Generic DNS question
mervincm last edited by
This is what I have in place. Does it make sense, or did I miss something.
I have a registered domain.ca. I use domain registrar's DNS as authoritive (I think that's the right term) updated dynamically to be my pfSense WAN interface public IP. I don't actually have any hosts defined in their DNS, just the root (@) It's sole purpose is so I can use name to assist in Open_VPN access from external.
My internal windows domain is based on that, but one level deeper. it's inside.domain.ca. My Windows DC and another Windows VM are authoritive for that inside.domain.ca, and I have DNS forwarder loaded on pfSense. I have all three configured to forward to my ISP's DNS servers. pfSense DNS is only used if my Windows DM's are down for some reason, and so that my pfsense can correctly resolve my inside hosts for reports / graphs etc. I have manually created host entries for all inside hosts in the pfSense firewall.
These internal DNS are all just for internal resolution, My internal DNS's and the Registar DNS do not know or forwards to each other. I have no need to ever resolve hostname.inside.domain.ca from the Internet.
I considered adding a host entry for inside.domain.ca to my resistrar's DNS and points that to my WAN public IP, but that seemed counter productive since it would be an external IP and as I said before I don't ever need to resolve anything.inside.domain.ca from external, and internally, well you always want the internal private IP!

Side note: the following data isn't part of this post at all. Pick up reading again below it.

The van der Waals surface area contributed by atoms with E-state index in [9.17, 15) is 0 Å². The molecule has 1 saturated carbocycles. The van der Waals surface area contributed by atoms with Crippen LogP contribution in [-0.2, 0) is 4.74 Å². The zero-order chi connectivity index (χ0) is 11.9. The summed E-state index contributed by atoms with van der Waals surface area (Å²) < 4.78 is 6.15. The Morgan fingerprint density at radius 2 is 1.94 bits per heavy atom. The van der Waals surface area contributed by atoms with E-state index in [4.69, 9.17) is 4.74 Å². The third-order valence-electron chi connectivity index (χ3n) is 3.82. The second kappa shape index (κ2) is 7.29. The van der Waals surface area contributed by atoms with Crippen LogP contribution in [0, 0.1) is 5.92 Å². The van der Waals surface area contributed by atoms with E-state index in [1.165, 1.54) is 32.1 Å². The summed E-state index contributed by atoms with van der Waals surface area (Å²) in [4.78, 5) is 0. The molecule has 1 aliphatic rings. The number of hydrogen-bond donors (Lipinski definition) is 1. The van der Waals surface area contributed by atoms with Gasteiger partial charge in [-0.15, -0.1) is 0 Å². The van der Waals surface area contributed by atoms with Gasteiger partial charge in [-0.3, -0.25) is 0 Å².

I wondered if I could put say the private ip of my DC in my registrars DNS as a host record for inside.domain.ca, but I am not sure how that would help anything, I am not sure if they let you use prive IP this way, and franky I am not sure I want external knowing an important internal IP address from a security perspective!
Just looking for a sanity check here!
mervincm last edited by
No feedback? Either I got everything right, or I made such a big mess it's not worth fixing? :)
rcampbell last edited by
There is no need to have 'internal.domain.ca' for your internal domain to differentiate it from the external domain. Doing that just makes your internal fqdn's unecisarily long.
What most people do that use split DNS is simply name your internal domain the same as your external domain. What differentiates between the result is who is the DNS server.
For example lets say your server is 'server1.domain.ca' and it hosts some website. Internally your PC's will have their DNS set to an internal DNS server (could be pfSense or a DNS server) - when they lookup this site - they will get an internal address and browse to the site. Externally you would enter server1.domain.ca in your external domain but put the WAN IP address of your router. If an external PC types the same address you get to the correct website as the external user looks up an external DNS but gets routed through.
For internal domains, use tld that is internal only.. I use local.lan for my local domain if you registered domain.ca - then use domain.lan for local or domain.local or domain.whatever that is not a public tld and tells you its local.